When you finally get to the front of the line, they strap you into a bungee harness and give you a padded bludgeoning stick. Last man standing wins (more or less). (Photo credit: Don Louv)

If you’re not a Burner, you should know that this is practically unheard of from Death Guild, who are the meanest, darkest bunch of Burners around. Death Guilders blatantly accept alcohol bribes from contestants that want to cut to the front of line to fight in Thunderdome. Like I said, only a matter of time.

On Sunday, the day the Temple burned, we packed up our camp so we were ready to drive out as soon as the structure fell. We drove for 17 hours back from Utah, with only one near-catastrophe when the breaks went out in the RV. I had just enough time to take my first shower in 9 days, then I grabbed my cat from my now-old house and hitched a ride to the airport for my red-eye flight to Boston.

On the way to the airport, my cat Max peed on me. Thus on the plane, I got to be the girl that still had playa in her hair and smelled like cat pee, trying desperately to shove Max in his carrier under the seat in front of me. It technically didn’t fit because I was on some cheapo airline with sub-standard seat sizes. The attendant reminded me 30 times that he wasn’t allowed out of his carrier and that the carrier had to fit under the seat, but finally noticed I had Exhausted Crazy Eyes and finally gave in, allowing the carrier to extend slightly into my feet room. I hadn’t been expecting my vet to have no openings in the last 4 days I was in town, so Max didn’t have any tranquilizers. He was upset, but surprisingly quiet, and I went to sleep.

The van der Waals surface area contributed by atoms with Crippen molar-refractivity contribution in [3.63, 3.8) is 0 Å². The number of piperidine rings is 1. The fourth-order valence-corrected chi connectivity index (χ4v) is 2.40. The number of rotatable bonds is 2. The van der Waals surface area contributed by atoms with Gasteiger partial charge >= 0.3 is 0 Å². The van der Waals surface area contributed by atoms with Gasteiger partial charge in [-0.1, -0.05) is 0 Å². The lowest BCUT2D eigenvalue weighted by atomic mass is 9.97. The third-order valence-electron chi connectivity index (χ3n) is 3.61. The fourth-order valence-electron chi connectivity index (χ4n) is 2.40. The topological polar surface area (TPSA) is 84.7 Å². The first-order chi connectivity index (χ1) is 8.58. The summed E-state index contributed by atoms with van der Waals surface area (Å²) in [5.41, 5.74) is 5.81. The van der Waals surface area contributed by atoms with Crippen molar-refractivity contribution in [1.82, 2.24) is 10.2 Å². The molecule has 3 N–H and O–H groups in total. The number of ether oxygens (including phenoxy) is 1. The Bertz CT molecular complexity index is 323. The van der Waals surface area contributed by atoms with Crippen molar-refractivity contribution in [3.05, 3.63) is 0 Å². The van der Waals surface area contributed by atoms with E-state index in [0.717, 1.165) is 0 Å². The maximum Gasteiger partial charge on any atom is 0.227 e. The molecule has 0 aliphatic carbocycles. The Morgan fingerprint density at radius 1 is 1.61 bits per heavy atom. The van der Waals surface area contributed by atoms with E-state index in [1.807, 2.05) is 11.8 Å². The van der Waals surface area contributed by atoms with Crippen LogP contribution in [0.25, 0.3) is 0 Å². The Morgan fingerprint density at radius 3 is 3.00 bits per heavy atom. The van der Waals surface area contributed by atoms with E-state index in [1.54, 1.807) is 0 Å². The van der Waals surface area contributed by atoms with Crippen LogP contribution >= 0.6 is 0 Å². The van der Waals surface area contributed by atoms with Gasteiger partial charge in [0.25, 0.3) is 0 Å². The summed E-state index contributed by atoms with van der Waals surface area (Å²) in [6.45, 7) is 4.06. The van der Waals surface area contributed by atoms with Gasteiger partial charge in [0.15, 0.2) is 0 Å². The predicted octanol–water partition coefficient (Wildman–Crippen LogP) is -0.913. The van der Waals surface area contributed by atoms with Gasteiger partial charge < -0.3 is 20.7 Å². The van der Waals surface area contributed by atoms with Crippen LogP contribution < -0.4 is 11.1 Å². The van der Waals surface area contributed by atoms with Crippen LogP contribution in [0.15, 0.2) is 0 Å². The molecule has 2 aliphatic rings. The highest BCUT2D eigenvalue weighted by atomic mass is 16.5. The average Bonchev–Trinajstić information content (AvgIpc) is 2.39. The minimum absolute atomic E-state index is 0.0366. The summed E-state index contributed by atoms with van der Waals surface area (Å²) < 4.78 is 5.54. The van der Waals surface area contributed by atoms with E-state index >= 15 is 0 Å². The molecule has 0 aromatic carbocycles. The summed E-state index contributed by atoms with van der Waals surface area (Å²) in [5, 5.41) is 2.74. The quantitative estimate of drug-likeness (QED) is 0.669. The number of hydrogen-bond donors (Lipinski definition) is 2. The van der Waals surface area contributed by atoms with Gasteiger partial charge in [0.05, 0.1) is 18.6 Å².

While I slept, my restless cat had been shimmying the lock from inside his carrier.

Max sometimes expresses his displeasure by bringing giant live rats into my home. My friend’s hand for scale.

A few hours later, around 3 am, I woke up with a jolt as Max finally unzipped the lid and leaped from the carrier and into my lap. I was shocked that he had managed to actually undo the locking mechanism and pry both sides of lid-zippers open blind, from INSIDE HIS CARRIER. And so exhausted, in the dark, unable to find the light switch buttons in my cheap undersized seat, I spent upwards of 15 minutes wrestling my panicked, 17 pound cat back into his carrier.

My neighbors did not wake for this. Thankfully, no Angry Flight Attendants noticed either.